|I was impressed with the peacefulness of Nam Dinh Province when I arrived. — Photo Phuong Thao / Shutterstock.com
The trip offered me a chance to explore the local culture and new tourism destinations.
After more than an hour driving from Hanoi, I reached my first stop of the trip – Hong Quang Village in Nam Truc District, one of three ancient villages that still practise the traditional water puppet in Vietnam.
|Nam Dinh Province is known as the home to many beautiful churches. — VNS Photo Duong Hong Tuan
According to Phan Van Khoe, the head of the water puppetry troupe in the district from 2002 to 2019, the ancient temple in the village worships Linh Ung Dai Vuong, the ancestor of water puppetry. Every five years, a festival is celebrated on the first 16th day of the lunar month to commemorate the ancestor of the art.
The master artist then explained to me the tricky process of making a puppet.
“The puppets are made from fig wood, painted with the resin of the lacquer tree and controlled in the water. To make a puppet, the puppeteer has to go through eight stages. The final product will be trimmed, polished and decorated with many paint colours to enhance its shape and the character that it features.
“Previously, on the big stage, the puppet controller used to soak in the water in hours, which seriously affected their health. Nowadays, with the modernisation in the stage set-up and puppet design, the performers can sit on the floor and control up to five puppets at the same time,” he said.
Experience local homestay
The next stop in my itinerary was a homestay in Hai Hau District.
My first impression of the district was clean streets without any garbage. I couldn’t even see any trash cans on the side of the road. Instead, the two sides of the road were planted with colourful flowers.
Ecohost, the name of the homestay, is located in Dong Bien ancient town. The buildings in the town have typical old French-style architecture with 40cm-thick walls, low roofs and wooden floors.
The town is home to 19 such old houses whose structures are still intact since their construction in 1928.
After I stepped through the small gate of an old house, stretching in front of my eyes was a garden with many species of rare trees that are nearly 100 years old shading the large yard.
Both inside and outside of the house were many bamboo items, which are both nature-friendly and familiar to Vietnamese people.
Covering the whole space was stillness, which was sometimes enlivened with the sound of the birds chirping. I felt as if I was immersed in total serenity and my mind was refreshed after busy working days in the city.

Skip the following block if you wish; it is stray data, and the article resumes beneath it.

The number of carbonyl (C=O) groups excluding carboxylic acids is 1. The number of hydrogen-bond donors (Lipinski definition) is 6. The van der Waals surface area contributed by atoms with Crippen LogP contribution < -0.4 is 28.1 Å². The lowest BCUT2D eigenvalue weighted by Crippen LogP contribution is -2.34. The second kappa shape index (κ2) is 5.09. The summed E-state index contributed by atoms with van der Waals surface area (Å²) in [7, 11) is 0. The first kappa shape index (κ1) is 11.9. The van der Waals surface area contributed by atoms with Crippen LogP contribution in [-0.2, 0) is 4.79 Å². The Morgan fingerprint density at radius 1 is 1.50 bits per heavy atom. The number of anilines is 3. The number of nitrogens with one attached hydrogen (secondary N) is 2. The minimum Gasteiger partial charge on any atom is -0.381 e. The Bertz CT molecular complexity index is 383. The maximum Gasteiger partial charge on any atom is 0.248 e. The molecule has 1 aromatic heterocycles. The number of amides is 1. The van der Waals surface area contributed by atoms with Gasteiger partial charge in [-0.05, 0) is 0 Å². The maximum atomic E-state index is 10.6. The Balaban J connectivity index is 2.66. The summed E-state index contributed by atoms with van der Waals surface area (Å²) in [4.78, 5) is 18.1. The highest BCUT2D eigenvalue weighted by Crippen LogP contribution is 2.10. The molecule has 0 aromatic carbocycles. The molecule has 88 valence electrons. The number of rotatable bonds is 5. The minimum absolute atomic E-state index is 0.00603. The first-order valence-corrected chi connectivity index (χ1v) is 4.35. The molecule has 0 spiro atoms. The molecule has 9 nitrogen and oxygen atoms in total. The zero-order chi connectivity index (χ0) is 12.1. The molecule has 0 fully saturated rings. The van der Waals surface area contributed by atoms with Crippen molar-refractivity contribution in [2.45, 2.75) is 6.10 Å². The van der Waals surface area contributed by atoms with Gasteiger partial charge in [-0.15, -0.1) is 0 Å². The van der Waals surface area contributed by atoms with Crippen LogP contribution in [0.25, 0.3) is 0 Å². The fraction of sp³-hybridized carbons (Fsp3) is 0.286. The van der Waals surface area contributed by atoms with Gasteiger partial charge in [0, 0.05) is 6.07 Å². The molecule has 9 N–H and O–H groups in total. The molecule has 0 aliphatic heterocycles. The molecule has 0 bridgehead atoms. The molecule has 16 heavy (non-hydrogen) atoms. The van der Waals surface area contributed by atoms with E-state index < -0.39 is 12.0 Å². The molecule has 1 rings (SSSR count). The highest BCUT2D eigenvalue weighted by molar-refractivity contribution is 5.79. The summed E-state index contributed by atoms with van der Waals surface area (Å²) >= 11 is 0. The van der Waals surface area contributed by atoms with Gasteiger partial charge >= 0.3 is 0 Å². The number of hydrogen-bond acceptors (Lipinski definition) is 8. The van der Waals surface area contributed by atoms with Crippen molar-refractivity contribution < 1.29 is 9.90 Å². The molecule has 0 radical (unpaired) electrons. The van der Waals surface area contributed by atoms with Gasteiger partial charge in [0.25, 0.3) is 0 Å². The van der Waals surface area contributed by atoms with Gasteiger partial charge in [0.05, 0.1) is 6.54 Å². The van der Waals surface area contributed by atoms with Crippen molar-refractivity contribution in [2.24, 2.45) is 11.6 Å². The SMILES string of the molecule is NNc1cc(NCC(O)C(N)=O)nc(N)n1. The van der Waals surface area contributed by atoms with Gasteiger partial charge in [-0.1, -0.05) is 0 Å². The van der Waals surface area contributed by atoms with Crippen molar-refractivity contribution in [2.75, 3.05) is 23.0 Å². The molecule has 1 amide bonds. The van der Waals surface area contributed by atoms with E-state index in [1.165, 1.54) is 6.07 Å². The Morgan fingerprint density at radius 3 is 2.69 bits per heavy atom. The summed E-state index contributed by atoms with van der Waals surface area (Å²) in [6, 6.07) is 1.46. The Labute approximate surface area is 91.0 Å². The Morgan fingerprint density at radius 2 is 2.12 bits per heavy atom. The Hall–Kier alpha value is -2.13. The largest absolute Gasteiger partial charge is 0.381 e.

|In the middle of the garden is an octagonal pavilion where the visitors can enjoy tea while contemplate the moon at night. — VNS Photo Duong Hong Tuan
According to Bui Thi Nhan, the founder of the homestay, the accommodation combines traditional culture with modern services, allowing tourists to experience authentic local life.
While I was walking around the old house, another small garden appeared in front of my eyes. In the middle of the garden is an octagonal pavilion where the visitors can enjoy tea while contemplating the moon at night – an elegant hobby that a urbanite like me rarely get to experience.
|The Chua Luong Bridge, built in the 15th century, is one of the three most beautiful ancient tile-roofed bridges in Vietnam. — VNS Photo Duong Hong Tuan
After a lunch of rustic country dishes, I took a break to prepare for a bicycle trip to Chua Luong Bridge in the afternoon.
Departing at 2pm, I cycled on winding roads dotted with flowers, through the fields and along the poetic river, to reach the unique bridge.
Chua Luong Bridge, built in the 15th century, is one of the three most beautiful ancient tile-roofed bridges in Vietnam, besides Thanh Toan Bridge in the central province of Thua Thien Hue and Chua Bridge in the ancient town of Hoi An in Quang Nam Province.
The bridge looks like a house roofed over with tiles, lying across the river. It has a tiled roof complex with a full system of rafters like the design of a traditional Vietnamese house.
The local artisans utilised their creativity and talent to create a graceful bridge shaped like an ascending dragon.
Inside the bridge are two rows of corridors that are also curved along the bridge wall. It is where the pedestrians can stop and watch the flowing river below or the beautiful sunset on the whole village every evening.
My weekend escape ended with a food tour in Thanh Nam ancient town in Nam Dinh City.
The must-try dish is phở bò (beef noodle soup) served at Tặng Restaurant on Hang Tien Street. The dish had an aromatic, savoury broth with secret recipes of the family. Thinly sliced beef is pounded, dipped then picked out immediately to keep the freshness of the meat.
I also tried other local snacks like bánh nhãn (longan-shaped cake), peanut candy and bánh xíu páo (Char siu cake).
The latter dish entices with the aroma of char siu, the greasy taste of fatty pork, and the spice of pepper. I didn’t forget to buy some char siu cakes for my relatives on the way back home.
Beautiful landscape, serene peacefulness and excellent food — all of these made my two-day trip to Nam Dinh so fulfilling. VNS
Duong Hong Tuan